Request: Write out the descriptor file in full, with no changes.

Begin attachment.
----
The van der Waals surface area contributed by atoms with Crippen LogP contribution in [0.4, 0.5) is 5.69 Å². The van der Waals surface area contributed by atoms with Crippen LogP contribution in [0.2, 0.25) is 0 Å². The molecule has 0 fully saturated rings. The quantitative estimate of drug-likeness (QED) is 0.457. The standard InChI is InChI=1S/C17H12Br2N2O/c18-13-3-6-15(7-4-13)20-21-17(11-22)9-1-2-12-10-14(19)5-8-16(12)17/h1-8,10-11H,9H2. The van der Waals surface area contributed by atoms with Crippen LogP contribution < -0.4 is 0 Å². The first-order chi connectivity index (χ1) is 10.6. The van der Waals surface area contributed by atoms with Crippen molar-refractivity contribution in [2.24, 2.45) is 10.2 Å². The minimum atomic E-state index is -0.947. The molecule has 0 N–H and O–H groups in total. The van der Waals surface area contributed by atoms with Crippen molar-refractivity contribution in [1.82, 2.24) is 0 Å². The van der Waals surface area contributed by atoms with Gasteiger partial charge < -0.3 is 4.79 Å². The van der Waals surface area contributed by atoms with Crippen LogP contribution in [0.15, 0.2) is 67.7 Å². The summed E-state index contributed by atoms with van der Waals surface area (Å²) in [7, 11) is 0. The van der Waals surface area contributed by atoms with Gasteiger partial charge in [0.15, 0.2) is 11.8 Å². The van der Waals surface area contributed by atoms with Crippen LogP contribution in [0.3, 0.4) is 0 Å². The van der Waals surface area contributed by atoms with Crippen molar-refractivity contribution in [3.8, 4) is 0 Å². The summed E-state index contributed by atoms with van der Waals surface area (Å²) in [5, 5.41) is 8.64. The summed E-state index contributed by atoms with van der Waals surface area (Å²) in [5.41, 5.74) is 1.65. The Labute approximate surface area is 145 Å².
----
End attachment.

The van der Waals surface area contributed by atoms with Crippen LogP contribution in [0.4, 0.5) is 5.69 Å². The van der Waals surface area contributed by atoms with Crippen LogP contribution in [0.2, 0.25) is 0 Å². The molecule has 0 fully saturated rings. The quantitative estimate of drug-likeness (QED) is 0.457. The standard InChI is InChI=1S/C17H12Br2N2O/c18-13-3-6-15(7-4-13)20-21-17(11-22)9-1-2-12-10-14(19)5-8-16(12)17/h1-8,10-11H,9H2. The van der Waals surface area contributed by atoms with Crippen LogP contribution < -0.4 is 0 Å². The first-order chi connectivity index (χ1) is 10.6. The van der Waals surface area contributed by atoms with Crippen molar-refractivity contribution in [2.24, 2.45) is 10.2 Å². The minimum atomic E-state index is -0.947. The molecule has 0 N–H and O–H groups in total. The van der Waals surface area contributed by atoms with Crippen molar-refractivity contribution in [1.82, 2.24) is 0 Å². The van der Waals surface area contributed by atoms with Gasteiger partial charge < -0.3 is 4.79 Å². The van der Waals surface area contributed by atoms with Crippen LogP contribution in [0.15, 0.2) is 67.7 Å². The summed E-state index contributed by atoms with van der Waals surface area (Å²) in [7, 11) is 0. The van der Waals surface area contributed by atoms with Gasteiger partial charge in [0.15, 0.2) is 11.8 Å². The van der Waals surface area contributed by atoms with Crippen LogP contribution in [0.3, 0.4) is 0 Å². The van der Waals surface area contributed by atoms with Crippen molar-refractivity contribution in [3.8, 4) is 0 Å². The summed E-state index contributed by atoms with van der Waals surface area (Å²) in [5, 5.41) is 8.64. The summed E-state index contributed by atoms with van der Waals surface area (Å²) in [5.41, 5.74) is 1.65. The Labute approximate surface area is 145 Å².